Linux & OEMs

As most of you know, I use Linux. It’s been my primary OS for my own personal use for many years now* and I use it because it suits the way that I do things. It’s task/application switching is incredible. It’s highly customizable. It’s stable. It’s secure. It’s not a resource hog. Basically it’s all of the things that Microsoft Windows isn’t and using it doesn’t come at the expense of the single vendor lock-in that one gets with Apple.

The fact that it’s freely available is a side bonus, but that isn’t why I use it. In other words, I’m not using Linux because I’m cheap.

This is something that it seems that all of the computer OEMs are failing to grasp. They seem to think that if they offer Linux, that have to slap it onto the cheapest hardware they have lying around and then they have to slash their profit margins to nil if they ever want to move product. That’s a terrible way for a computer manufacturing business to try to make money. No wonder why they always seem to be doing their best to either avoid it, or they do some blatantly stupid things seemingly early on for which the only possible explanation is that they want to sabotage the process so they can claim that they tried (without really putting for much effort) and that it just didn’t work out.

If anyone from an OEM is out there listening, I have two words for you… You frakking idiots!! (Alright that was three words, but technically speaking it’s a gray area since “frakking” is a made up word from BSG, so it isn’t really a word.)

I want Linux, but I want it on hardware that screams, not on some cheap, slow, throwaway Netbook. That’s not to say that Netbooks don’t have their place or their uses, but they are not, and nor should they be, the only option on the table for us consumers.

Give us the laptop with the 7400RPM 500GB hard drive, give it to us with that über-rated graphics card that will melt a hole in the desk (or makes us sterile if those health reports are true and we actually use it on our lap like the name “laptop” implies that it’s meant to be used). And what’s the point of having all of that graphic power if it’s driving a cheap 1280×800 screen, give us those nano-pixel rated 1900+ resolution screens that your marketing department will laud makes everything look truer than real life. Oh, and while we are on the subject of quality, don’t cram it into a cheap and ugly plastic box either, put it in a real enclosure with at least half a thought from your design team to make it at least seem like you give a damn about your own product.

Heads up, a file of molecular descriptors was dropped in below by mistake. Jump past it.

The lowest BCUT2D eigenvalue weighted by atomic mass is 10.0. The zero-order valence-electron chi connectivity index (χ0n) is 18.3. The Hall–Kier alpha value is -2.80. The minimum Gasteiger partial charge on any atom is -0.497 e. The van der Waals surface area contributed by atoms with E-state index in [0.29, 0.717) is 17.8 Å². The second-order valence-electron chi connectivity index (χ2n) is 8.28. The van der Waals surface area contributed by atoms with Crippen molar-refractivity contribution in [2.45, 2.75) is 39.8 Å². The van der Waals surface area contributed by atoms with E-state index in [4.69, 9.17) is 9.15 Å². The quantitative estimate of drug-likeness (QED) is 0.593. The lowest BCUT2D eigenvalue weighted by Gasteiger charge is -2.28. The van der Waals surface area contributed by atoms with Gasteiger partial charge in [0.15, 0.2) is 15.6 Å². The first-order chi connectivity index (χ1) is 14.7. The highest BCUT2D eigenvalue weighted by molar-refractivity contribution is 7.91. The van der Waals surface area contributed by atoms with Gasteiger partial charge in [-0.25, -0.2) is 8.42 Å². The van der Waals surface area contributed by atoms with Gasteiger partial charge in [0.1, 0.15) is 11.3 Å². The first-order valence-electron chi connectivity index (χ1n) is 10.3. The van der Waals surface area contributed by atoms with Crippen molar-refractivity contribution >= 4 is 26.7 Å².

I make or drive the purchase/acquisition of many server and desktop systems each year. While not all of them involve Linux or BSD, there are enough of them that do that I’ll gladly give more weight in my considerations to an OEM that gives broad coverage to all of my needs; including Linux on the desktop. At the same time, an OEM that merely dips their toe in the Open Source waters and then gives me lip service is not only not going to be seeing a PO from me or my clients any time soon, they are also going to have to work three times as hard to win us back later, because as far as I’m concerned they are either incompetent or they are basically saying that they think that I am. Either of which instantly earns them a spot on my list of companies to actively petition against.

[* I started using Linux off and on in 1993-4 and eventually made it permanent around 2003 or so.]


~ by ghendar on May 16, 2009.